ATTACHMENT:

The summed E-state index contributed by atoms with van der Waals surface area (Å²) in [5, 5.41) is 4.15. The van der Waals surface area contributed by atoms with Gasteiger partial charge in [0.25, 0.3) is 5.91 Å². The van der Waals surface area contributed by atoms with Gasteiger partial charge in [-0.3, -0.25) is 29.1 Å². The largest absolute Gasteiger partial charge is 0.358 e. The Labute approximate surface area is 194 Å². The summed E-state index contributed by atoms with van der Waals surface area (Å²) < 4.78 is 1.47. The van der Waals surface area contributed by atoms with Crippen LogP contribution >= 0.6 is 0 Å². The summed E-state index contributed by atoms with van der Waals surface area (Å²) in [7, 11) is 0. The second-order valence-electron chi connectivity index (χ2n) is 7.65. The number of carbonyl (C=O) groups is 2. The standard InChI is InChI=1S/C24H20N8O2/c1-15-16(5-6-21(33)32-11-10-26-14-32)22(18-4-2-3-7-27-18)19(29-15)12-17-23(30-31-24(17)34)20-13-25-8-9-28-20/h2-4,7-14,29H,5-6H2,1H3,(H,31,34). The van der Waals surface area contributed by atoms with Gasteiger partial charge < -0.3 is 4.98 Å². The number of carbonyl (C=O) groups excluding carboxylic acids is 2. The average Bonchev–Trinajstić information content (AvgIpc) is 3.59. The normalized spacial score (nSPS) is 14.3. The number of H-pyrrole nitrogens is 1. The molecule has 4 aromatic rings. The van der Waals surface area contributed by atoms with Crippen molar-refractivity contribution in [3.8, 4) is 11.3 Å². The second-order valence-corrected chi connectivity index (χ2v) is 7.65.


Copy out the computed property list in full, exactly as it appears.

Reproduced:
The summed E-state index contributed by atoms with van der Waals surface area (Å²) in [5, 5.41) is 4.15. The van der Waals surface area contributed by atoms with Gasteiger partial charge in [0.25, 0.3) is 5.91 Å². The van der Waals surface area contributed by atoms with Gasteiger partial charge in [-0.3, -0.25) is 29.1 Å². The largest absolute Gasteiger partial charge is 0.358 e. The Labute approximate surface area is 194 Å². The summed E-state index contributed by atoms with van der Waals surface area (Å²) < 4.78 is 1.47. The van der Waals surface area contributed by atoms with Crippen LogP contribution >= 0.6 is 0 Å². The summed E-state index contributed by atoms with van der Waals surface area (Å²) in [7, 11) is 0. The second-order valence-electron chi connectivity index (χ2n) is 7.65. The number of carbonyl (C=O) groups is 2. The standard InChI is InChI=1S/C24H20N8O2/c1-15-16(5-6-21(33)32-11-10-26-14-32)22(18-4-2-3-7-27-18)19(29-15)12-17-23(30-31-24(17)34)20-13-25-8-9-28-20/h2-4,7-14,29H,5-6H2,1H3,(H,31,34). The van der Waals surface area contributed by atoms with Gasteiger partial charge < -0.3 is 4.98 Å². The number of carbonyl (C=O) groups excluding carboxylic acids is 2. The average Bonchev–Trinajstić information content (AvgIpc) is 3.59. The normalized spacial score (nSPS) is 14.3. The number of H-pyrrole nitrogens is 1. The molecule has 4 aromatic rings. The van der Waals surface area contributed by atoms with Crippen molar-refractivity contribution in [3.8, 4) is 11.3 Å². The second-order valence-corrected chi connectivity index (χ2v) is 7.65.